Being a coach vs doing coaching

Yesterday I graduated from my coaching degree. I now officially have a Masters of Science in Coaching Psychology.

A milestone and an achievement.

Three and a half years, more than 50 flights, and more hours than I can count in reading, thinking and reflecting on coaching.

What it means to be a coach, what it means to do coaching. And an umderstanding of the how, why and what of coaching.

Doing a degree is not a requirement to be a coach. The industry is unregulated and your teapot could call itself a coach.

So what exactly did I learn in this degree and why was it worthwhile?

The how of coaching

Well of course we learnt how to do coaching. Doing coaching is about the techniques and models you can use to help people change and reach their goals. This is of course important. Afterall, the “doing” is the main thing. Whether it’s coaching, medicine or something else, the main point of the endeavour is what you do. Things in this world don’t change without action. So we must learn the how of coaching – at least as a baseline for getting started.

Deeper than learning a technique, coaching psychology, as taught in my degree, also attempts to answer how coaching works. Knowing how something works gives you much greater power over using it. You get a better sense of nuance as to when a certain technique is appropriate or not. You get a better understanding of what techniques may be most appropriate in a given situation. You get a better sense of how to blend and combine techniques.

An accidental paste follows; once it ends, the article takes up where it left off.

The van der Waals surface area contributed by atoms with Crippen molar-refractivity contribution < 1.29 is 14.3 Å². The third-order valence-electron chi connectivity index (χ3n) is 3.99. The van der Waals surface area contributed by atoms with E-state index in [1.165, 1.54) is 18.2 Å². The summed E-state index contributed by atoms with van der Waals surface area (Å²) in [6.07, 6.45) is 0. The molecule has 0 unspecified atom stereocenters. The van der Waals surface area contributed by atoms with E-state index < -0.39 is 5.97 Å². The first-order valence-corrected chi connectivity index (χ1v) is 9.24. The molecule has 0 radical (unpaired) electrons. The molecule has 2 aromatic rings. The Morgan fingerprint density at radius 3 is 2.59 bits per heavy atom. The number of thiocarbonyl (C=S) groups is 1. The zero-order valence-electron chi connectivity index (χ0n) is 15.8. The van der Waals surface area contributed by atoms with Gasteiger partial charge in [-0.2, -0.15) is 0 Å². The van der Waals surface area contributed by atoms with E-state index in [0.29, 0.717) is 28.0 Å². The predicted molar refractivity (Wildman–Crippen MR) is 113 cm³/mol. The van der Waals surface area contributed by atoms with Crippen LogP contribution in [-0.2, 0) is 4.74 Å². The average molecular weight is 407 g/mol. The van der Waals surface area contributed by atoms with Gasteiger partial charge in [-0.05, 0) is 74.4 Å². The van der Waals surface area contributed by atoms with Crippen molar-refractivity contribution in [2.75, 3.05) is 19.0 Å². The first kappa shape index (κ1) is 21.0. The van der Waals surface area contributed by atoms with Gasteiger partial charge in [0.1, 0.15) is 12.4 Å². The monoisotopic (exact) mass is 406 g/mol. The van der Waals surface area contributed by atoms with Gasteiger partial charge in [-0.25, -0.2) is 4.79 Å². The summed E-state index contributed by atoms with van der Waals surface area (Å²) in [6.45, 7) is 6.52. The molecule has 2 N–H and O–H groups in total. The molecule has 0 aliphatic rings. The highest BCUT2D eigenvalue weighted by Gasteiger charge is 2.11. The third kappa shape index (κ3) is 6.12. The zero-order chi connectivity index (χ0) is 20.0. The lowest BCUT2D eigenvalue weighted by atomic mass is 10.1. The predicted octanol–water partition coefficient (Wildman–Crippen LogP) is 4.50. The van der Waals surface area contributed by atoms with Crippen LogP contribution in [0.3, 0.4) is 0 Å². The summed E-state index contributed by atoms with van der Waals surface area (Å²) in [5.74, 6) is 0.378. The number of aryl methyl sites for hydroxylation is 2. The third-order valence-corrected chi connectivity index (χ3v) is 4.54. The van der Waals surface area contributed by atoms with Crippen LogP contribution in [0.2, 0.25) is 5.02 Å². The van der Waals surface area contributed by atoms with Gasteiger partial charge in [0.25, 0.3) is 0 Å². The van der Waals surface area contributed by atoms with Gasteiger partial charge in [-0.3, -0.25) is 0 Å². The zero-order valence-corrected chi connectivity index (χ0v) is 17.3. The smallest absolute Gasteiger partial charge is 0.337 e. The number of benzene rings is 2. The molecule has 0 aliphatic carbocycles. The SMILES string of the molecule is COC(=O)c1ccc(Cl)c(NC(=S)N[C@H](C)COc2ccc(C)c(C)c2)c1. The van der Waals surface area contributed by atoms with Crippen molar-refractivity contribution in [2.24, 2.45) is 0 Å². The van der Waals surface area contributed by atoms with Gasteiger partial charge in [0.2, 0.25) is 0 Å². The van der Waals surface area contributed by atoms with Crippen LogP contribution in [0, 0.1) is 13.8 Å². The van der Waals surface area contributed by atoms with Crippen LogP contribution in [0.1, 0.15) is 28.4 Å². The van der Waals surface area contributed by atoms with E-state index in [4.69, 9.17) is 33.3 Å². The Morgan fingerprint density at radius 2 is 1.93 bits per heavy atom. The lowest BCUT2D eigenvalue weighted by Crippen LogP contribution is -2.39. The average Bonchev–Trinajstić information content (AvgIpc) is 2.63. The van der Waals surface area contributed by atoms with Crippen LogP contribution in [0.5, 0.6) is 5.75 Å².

The why of coaching

A layer deeper than the doing of coaching is understanding the why, or the overall purpose of coaching. Understanding the purpose of coaching at a general level and at an individual level. By this I mean exploring in some depth answers to questions such as:

  • What is the purpose of coaching in and of itself?
  • What is my purpose in becoming or being a coach?
  • What is the purpose of each individual coaching engagement or session

Without a sense of purpose the ‘how’ becomes nothing more than a technique. A magic trick. A one size fits all algorithm. A sense of why brings in meaning and depth and humanity to the endeavour. A sense of why gives direction and embodies a ‘lifeless’ technique.

The what of coaching

Finally we get to the ‘what’ of coaching. This is ultimately a philosophical question. What is it we believe about life, and humanity and the world that coaching acts on? What do we believe about change and how it works?

For the non-philosophically inclined these types of questions might seem waffly or nebulous. But answering these questions helps you unlock how to BE a coach – not just how to do coaching.

The level of BEING a coach vs DOING coach are entirely different. At this level is an entirely new way of seeing the world. And a way of coaching where (to paraphrase Viktor Frankl) technique becomes less important than the spirit with which it is offered. When you can truly meet someone where they are – where two humans sit together over one challenge – that is when creativity, solutions and great change occur.

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